Quantcast
Trump Watch
Interior Sec. Ryan Zinke refused to meet with National Park System Advisory Board members last year, prompting most of them to quit. Gage Skidmore / Flickr

From National Parks to the EPA, Trump Administration Stiff-Arms Science Advisers

By Elliott Negin

The Trump administration's testy relationship with science reminds me of that old saying: Advice is least heeded when most needed.


Earlier this week, three-quarters of the members of the National Park System Advisory Board resigned because Interior Sec. Ryan Zinke refused to hold a meeting with them last year. The board was established more than 80 years ago so scientists and former elected officials could advise the Department of the Interior on a variety of national park and monument issues, including the designation of national historic and natural landmarks.

With zero input from the 12-member board, Zinke dramatically reduced the size of two national monuments in Utah to open them up to grazing and mining; arbitrarily increased park visitor fees; and reversed a ban on plastic water bottles in the park system.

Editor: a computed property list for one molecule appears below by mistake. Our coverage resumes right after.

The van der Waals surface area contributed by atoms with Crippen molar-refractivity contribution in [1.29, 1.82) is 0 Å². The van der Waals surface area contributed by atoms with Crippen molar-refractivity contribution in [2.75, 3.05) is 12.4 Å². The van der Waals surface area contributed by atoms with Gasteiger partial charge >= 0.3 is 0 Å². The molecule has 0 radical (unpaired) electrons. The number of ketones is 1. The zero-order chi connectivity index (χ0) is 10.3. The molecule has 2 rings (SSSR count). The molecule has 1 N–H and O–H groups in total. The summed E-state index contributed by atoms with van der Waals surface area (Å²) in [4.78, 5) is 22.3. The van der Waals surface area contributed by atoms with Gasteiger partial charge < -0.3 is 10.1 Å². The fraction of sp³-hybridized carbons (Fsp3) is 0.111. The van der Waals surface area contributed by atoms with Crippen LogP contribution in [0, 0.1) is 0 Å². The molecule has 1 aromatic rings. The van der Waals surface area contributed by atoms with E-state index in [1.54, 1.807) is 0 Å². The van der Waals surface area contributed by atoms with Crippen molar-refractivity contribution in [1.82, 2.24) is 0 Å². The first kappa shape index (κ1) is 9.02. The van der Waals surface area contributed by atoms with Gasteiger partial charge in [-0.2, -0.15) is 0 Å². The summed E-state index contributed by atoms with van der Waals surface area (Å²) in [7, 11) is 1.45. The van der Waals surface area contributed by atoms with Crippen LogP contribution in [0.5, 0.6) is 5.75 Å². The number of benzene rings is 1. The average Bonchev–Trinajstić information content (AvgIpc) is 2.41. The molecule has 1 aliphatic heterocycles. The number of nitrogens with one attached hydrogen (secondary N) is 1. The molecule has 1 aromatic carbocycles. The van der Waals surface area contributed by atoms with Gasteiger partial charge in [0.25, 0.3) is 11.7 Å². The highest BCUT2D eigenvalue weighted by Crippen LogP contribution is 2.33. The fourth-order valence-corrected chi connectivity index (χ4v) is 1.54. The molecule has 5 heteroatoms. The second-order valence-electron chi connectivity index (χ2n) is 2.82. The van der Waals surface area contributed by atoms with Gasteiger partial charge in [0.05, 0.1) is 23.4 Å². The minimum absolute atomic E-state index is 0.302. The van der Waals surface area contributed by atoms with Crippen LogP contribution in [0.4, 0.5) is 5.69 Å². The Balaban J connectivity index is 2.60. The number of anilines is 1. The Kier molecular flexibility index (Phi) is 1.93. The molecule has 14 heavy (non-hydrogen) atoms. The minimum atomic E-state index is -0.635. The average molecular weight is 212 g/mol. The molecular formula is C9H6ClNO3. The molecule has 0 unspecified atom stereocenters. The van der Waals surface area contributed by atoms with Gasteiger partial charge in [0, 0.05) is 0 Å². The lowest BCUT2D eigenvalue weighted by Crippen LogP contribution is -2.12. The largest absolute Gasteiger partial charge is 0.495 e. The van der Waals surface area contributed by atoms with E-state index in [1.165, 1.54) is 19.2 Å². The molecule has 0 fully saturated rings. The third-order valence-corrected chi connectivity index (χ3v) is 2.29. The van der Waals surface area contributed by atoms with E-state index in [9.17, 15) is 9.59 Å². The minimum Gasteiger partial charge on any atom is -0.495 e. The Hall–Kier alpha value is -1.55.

Their resignation should not come as a surprise. Zinke's cavalier treatment of the National Park System Advisory Board is just the most recent example of an administration-wide rejection of independent scientific expertise, according to a report released Thursday by the Union of Concerned Scientists (UCS).

After reviewing the status of 73 science advisory boards at six federal agencies and interviewing 33 current and former board members, UCS researchers found that last year the boards met less often than in any year since the government started keeping records in 1997. They also found that nearly two-thirds of the boards met fewer times than their charters recommend, and board membership dropped 14 percent from the previous year, twice as much as during the first year of the Obama administration.

Some of the meetings that did take place, meanwhile, could hardly be designated as such. Panel members told UCS researchers that several in-person meetings were replaced by perfunctory telephone conference calls, some lasting for as little as 15 minutes.